News Archives

2017 All-School Debate: Keystone XL Pipeline

April 14, 2017

During assembly on Friday, April 14, the final round of the annual all-school debate was held. Winners of the 7/8 grade division were Anna Duncan and Kate Smith, and winners of the 9/10 grade division were Avi Dundoo and Turner Carlson. The final debate was an 11th vs. 12th grade faceoff.

Resolved: The Keystone XL pipeline should be part of U.S. energy policy. Speaking in the affirmative were seniors J.H. Wagner and Max Williams. Speaking in the negative were juniors Abdullah Brown-El and William Howlett. They followed the traditional debate model, including timed opening statements, cross examinations and rebuttals. A summary of their positions follows. The winning team, selected by the JBS debate class, will be announced during assembly on the 17th.


  • Production of oil from the Alberta Tar Sands will continue to rise, regardless of whether the pipeline is built. The question is how that oil will come to the U.S. ~ by boat? by truck? by train? by pipeline? Boats and trucks are not equipped to address the scale of the operation, leaving pipes and rail. Pipes are both safer and less expensive. Currently, 70% of all petroleum products in the U.S. are transported by pipeline and 97% in Canada.
  • TransCanada, the company responsible for the proposed pipeline, has and will continue to work closely with the U.S. government to avoid as many fragile ecosystems as possible. The terms for this project dictate that the pipeline be built four feet underground, and TransCanada has invested more than $1 billion into safety improvements for Keystone XL. The company is also working to minimize social disruptions.
  • Construction of the pipeline will add approximately 50 thousand jobs and generate about $2 billion in earnings in the U.S.
  • Renewable technology is not yet practical for the average consumer, and fossil fuels are what power the world.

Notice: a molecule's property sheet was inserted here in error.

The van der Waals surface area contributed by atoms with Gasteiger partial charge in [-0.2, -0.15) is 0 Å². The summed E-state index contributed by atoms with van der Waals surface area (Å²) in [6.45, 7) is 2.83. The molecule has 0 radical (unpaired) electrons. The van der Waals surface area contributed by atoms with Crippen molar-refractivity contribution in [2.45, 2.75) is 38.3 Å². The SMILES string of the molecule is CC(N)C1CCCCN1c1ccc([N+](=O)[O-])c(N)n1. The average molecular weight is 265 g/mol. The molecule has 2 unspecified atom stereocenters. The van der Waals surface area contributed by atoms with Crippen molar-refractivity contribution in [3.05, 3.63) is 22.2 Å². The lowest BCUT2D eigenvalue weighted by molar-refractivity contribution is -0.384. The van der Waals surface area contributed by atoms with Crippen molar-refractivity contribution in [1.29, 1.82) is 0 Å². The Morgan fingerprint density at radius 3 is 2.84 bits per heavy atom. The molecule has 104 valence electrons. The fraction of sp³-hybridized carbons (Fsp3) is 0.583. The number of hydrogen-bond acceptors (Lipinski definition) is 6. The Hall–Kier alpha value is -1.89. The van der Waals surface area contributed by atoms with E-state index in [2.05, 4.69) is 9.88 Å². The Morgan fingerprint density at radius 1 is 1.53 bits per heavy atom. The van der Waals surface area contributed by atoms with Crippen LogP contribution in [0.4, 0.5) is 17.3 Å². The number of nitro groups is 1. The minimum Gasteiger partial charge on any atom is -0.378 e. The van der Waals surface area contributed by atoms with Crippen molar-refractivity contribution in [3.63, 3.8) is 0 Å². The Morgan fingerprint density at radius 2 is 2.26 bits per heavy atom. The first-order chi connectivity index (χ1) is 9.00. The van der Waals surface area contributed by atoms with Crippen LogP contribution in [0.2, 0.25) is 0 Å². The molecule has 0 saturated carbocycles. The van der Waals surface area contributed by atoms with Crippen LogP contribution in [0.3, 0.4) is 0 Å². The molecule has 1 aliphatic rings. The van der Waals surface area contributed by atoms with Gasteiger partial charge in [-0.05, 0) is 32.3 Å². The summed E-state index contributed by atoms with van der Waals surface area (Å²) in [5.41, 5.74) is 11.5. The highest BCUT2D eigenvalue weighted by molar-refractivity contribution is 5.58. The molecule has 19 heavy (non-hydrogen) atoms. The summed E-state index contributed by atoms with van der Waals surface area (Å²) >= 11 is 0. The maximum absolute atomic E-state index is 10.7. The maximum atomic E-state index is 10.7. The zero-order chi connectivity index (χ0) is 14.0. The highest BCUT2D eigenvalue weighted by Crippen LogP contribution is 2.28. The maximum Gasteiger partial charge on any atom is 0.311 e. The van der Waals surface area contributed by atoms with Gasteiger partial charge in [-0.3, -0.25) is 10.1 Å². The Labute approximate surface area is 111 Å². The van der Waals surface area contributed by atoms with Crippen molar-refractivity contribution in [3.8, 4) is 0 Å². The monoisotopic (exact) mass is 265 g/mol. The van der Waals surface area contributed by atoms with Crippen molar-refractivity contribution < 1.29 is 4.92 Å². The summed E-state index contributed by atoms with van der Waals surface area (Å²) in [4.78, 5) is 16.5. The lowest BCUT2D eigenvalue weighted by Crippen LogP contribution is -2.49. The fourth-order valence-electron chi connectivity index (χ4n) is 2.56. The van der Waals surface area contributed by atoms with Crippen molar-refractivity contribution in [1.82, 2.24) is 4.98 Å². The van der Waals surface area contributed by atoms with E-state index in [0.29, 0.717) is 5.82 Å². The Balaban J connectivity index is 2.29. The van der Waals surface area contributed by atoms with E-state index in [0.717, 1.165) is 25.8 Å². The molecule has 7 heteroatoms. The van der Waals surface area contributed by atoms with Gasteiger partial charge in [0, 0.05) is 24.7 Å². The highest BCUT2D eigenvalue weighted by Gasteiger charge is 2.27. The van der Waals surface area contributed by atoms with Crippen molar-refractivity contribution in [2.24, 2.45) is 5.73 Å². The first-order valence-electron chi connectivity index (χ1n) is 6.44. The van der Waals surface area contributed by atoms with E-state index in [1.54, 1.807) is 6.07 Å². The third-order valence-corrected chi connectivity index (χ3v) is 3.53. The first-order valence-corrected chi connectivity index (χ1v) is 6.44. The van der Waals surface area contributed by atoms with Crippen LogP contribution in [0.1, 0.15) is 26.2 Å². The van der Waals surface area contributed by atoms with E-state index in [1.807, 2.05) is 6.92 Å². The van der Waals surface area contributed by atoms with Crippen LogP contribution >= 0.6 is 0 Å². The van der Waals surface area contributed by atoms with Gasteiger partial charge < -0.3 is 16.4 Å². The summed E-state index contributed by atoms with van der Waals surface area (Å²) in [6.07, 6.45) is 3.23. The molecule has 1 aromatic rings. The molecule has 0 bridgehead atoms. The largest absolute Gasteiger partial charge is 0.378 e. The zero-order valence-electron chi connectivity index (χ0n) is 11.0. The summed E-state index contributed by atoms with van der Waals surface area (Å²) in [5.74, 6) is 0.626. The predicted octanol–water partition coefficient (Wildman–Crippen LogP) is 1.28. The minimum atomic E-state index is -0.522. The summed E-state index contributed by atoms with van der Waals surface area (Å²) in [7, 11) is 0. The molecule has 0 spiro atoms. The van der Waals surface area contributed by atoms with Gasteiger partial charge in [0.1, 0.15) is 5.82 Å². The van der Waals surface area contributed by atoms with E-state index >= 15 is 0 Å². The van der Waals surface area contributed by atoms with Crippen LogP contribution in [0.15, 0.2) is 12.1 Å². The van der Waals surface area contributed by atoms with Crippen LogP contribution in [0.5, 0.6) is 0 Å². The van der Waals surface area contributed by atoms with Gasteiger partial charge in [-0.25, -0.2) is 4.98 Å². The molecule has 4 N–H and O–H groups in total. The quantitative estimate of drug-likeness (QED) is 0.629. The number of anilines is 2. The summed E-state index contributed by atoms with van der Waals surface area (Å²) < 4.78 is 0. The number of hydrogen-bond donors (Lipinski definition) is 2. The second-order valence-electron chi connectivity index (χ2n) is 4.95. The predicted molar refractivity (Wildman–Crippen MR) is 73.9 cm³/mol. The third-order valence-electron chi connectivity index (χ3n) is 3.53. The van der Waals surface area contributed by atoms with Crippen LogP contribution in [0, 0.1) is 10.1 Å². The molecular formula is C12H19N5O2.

• The fossil fuel industry has woven a web of lies to disguise its profit motive as pragmatic and in the national interest. The Keystone XL actually poses significant risks and offers few benefits to the American people.
  • Extraction of tar sands oil entails 17% more carbon emissions than conventional crude and desecrates vast swathes of forest. Tar sands oil consists of bitumen which sinks in water. So if it leaks in a body of water, as it did in the Kalamazoo River, it cannot be removed.
  • Advocates of the pipeline are incorrect when they assert that the tar sands oil will find its way to the U.S. by rail (which is more dangerous) if not by pipeline. In the absence of the pipeline, Canadian crude oil exports have declined.
  • TransCanada has spent neartly $10 million on lobbying and campaign contributions in Washington, D.C. The company says tens of thousands of jobs will be created, while the U.S. State Department projects a growth of 3900 jobs for only a two-year period.
  • Close to half of the oil from the pipeline would be exported (beyond U.S. borders), resulting in rising costs at U.S. gas pumps

During assembly on Monday, April 17, the team of Brown-El and Howlett was named the winner of the all-school debate. Congratuations to this team and all who participated.